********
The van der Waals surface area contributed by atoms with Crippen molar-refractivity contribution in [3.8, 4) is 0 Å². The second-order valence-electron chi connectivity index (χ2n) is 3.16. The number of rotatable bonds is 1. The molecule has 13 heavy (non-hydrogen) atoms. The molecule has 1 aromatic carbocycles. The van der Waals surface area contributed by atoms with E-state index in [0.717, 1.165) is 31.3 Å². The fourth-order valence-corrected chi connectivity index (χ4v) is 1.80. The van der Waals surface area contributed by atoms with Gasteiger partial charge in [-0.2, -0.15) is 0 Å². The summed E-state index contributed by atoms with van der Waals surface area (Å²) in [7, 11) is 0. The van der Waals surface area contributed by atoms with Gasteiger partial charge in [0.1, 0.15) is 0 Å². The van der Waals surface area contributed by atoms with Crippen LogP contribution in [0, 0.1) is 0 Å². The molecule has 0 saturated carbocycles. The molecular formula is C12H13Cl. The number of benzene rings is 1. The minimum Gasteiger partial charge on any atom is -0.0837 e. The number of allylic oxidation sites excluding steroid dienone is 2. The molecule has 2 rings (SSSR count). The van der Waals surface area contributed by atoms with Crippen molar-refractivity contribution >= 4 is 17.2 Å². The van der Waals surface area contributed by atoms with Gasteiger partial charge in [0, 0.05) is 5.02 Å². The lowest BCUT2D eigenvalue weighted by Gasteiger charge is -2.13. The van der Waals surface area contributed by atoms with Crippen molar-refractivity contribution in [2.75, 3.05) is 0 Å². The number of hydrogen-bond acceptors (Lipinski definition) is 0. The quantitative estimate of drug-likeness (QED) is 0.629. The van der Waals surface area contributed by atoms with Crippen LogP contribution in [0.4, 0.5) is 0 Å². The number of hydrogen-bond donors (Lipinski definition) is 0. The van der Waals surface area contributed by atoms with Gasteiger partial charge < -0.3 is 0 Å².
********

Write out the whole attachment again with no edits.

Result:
The van der Waals surface area contributed by atoms with Crippen molar-refractivity contribution in [3.8, 4) is 0 Å². The second-order valence-electron chi connectivity index (χ2n) is 3.16. The number of rotatable bonds is 1. The molecule has 13 heavy (non-hydrogen) atoms. The molecule has 1 aromatic carbocycles. The van der Waals surface area contributed by atoms with E-state index in [0.717, 1.165) is 31.3 Å². The fourth-order valence-corrected chi connectivity index (χ4v) is 1.80. The van der Waals surface area contributed by atoms with Gasteiger partial charge in [-0.2, -0.15) is 0 Å². The summed E-state index contributed by atoms with van der Waals surface area (Å²) in [7, 11) is 0. The van der Waals surface area contributed by atoms with Gasteiger partial charge in [0.1, 0.15) is 0 Å². The van der Waals surface area contributed by atoms with Crippen LogP contribution in [0, 0.1) is 0 Å². The molecule has 0 saturated carbocycles. The molecular formula is C12H13Cl. The number of benzene rings is 1. The minimum Gasteiger partial charge on any atom is -0.0837 e. The number of allylic oxidation sites excluding steroid dienone is 2. The molecule has 2 rings (SSSR count). The van der Waals surface area contributed by atoms with Crippen molar-refractivity contribution >= 4 is 17.2 Å². The van der Waals surface area contributed by atoms with Gasteiger partial charge in [0, 0.05) is 5.02 Å². The lowest BCUT2D eigenvalue weighted by Gasteiger charge is -2.13. The van der Waals surface area contributed by atoms with Crippen molar-refractivity contribution in [2.75, 3.05) is 0 Å². The number of hydrogen-bond acceptors (Lipinski definition) is 0. The quantitative estimate of drug-likeness (QED) is 0.629. The van der Waals surface area contributed by atoms with Crippen LogP contribution in [0.4, 0.5) is 0 Å². The number of hydrogen-bond donors (Lipinski definition) is 0. The van der Waals surface area contributed by atoms with Gasteiger partial charge < -0.3 is 0 Å².